In the last year, 2800 Canadians died from opioid related causes and 16 Canadians are hospitalized each day. – CIHI Opioid Related Harms in Canada.
The opioid crisis has been a growing part of our public consciousness with the media, (both national and local) governments and health care institutions profiling and addressing the immeasurable suffering and loss it has caused to so many in our communities. The impact of this crisis is not limited to individuals using opioids but includes their families, caregivers and extends to their healthcare providers. For some family physicians the lack of supportive spaces to address their fears and anxieties about the crisis has led to a loss of focus on compassionate care at a time when their patients need it the most.
“My opioids work for my pain. I don’t think my family doctor hears me, he keeps bringing up reducing how much I am taking. I am afraid of what he might do, I don’t know what I would do without my pills. I hear what he is saying about this crisis but I use it as he has told me and only for pain.” – Anonymous Patient
“I am struggling to understand what is expected of me when it comes to using opioids for my patients. I see the reports about the opioid crisis and am worried that I am going to get into trouble for prescribing them inappropriately. At the same time I am also worried about how I am going to face my patients if I no longer agree to treat them with opioids.” – Anonymous Physician
With the pressing and public need to address the opioid crisis, many family physicians have fears and anxieties in making clinical decisions that balance safety, patients’ needs and values, regulatory expectations and shifting clinical perspectives on opioids (e.g. guidelines). Unfortunately, these growing pressures have resulted in difficult interactions between patients and clinicians leading to increasing stigma and a fracturing of the therapeutic relationship. As a result, for some patients, this has led to a loss of access to their primary care provider and a desperate turn to illicit opioid sources to relieve their pain and suffering. Sadly this further increases their risk for overdoses and possibly death.
The loss of a focus on compassion when interacting with complex patients has served to compound the opioid crisis and the associated suffering. This begs the question of what can be done to support a renewed focus on compassion in the face of these challenging interactions? Perhaps an answer to this question lies in the idea that compassionate environments for providers can support compassionate care for patients.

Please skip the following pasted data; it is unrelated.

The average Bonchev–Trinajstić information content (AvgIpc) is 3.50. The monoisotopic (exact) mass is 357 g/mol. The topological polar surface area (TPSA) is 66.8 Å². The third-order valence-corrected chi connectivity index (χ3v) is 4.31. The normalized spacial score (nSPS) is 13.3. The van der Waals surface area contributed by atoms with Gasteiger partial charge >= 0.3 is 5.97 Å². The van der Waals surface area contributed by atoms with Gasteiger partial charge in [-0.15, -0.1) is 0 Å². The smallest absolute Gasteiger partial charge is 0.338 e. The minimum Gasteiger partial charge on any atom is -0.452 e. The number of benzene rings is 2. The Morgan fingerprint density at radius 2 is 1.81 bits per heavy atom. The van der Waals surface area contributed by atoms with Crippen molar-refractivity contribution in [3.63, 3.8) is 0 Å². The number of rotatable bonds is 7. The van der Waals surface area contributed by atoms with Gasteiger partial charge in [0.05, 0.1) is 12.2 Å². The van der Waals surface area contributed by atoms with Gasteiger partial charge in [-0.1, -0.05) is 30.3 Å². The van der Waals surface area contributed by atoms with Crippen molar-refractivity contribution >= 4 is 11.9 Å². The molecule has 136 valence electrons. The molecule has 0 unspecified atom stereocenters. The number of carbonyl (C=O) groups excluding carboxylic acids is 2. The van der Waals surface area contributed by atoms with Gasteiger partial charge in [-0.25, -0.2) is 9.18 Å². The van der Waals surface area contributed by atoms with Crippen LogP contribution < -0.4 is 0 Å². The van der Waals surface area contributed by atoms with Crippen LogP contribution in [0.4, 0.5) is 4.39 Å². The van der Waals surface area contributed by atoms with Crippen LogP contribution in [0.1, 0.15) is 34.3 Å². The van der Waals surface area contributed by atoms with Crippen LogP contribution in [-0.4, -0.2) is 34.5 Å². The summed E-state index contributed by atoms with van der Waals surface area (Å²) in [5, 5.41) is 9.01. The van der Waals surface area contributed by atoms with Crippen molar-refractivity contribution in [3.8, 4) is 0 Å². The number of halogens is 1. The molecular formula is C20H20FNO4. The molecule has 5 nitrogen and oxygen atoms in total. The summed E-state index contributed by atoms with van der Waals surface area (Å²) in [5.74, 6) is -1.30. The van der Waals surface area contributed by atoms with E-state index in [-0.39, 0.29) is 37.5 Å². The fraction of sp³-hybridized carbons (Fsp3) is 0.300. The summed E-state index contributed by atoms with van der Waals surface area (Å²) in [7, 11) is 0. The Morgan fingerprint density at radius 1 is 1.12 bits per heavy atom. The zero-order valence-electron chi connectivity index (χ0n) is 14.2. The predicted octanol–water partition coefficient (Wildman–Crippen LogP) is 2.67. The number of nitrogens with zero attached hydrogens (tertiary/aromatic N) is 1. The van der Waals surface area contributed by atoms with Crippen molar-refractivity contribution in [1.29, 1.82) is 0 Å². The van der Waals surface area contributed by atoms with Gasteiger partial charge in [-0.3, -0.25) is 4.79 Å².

Inspired by this concept, my work as an AMS Phoenix Fellow will study a mentoring network for family physicians that uses compassionate spaces to build primary care capacity in caring for patients with mental illnesses, addictions and chronic pain. Over the last 10 years The Ontario College of Family Physicians, with funding from the Ontario Ministry of Health and Long-Term Care, have developed and refined a mentorship model for family physicians. The Collaborative Mentoring Networks (CMN) connects family physicians across Ontario (a mentee) with mentors that have a clinical expertise in mental health, addictions or chronic pain that are practicing near the mentee.
The mentor and mentee interact mostly through email and a secure online forum, and also connect in person and by phone. These interactions mainly focus on the translation of knowledge around medications and guidelines. However there is also a focus on dialogue to address the fears and anxieties of family physicians, creating a compassionate space for these sensitive conversations. Family physicians in these networks report an increased sense of safety, knowledge, competence and confidence in working with patients in clinically complex spaces. Ultimately, the goal is to support family physicians to sustain their role as the primary care provider for patients with mental health, pain and addictions issues who need access to continuity of care in a therapeutic relationship.
A key premise of this work is that the compassionate spaces found in mentoring networks (particularly electronic spaces) can help providers to focus on compassionate care for patients. The proposed work will look to develop insights from the participants in the CMN on what elements of these networks support a focus on compassion and to also understand what compassionate care looks like from the patient perspective.
Once gathered, these insights will be used to strengthen elements in the mentoring networks and shared with continuing professional development partners to incorporate in their offerings. Finally, these insights will inform the CMN’s advocacy work with provincial policy implementation partners as we work together to address the suffering that our communities are facing in the opioid crisis.
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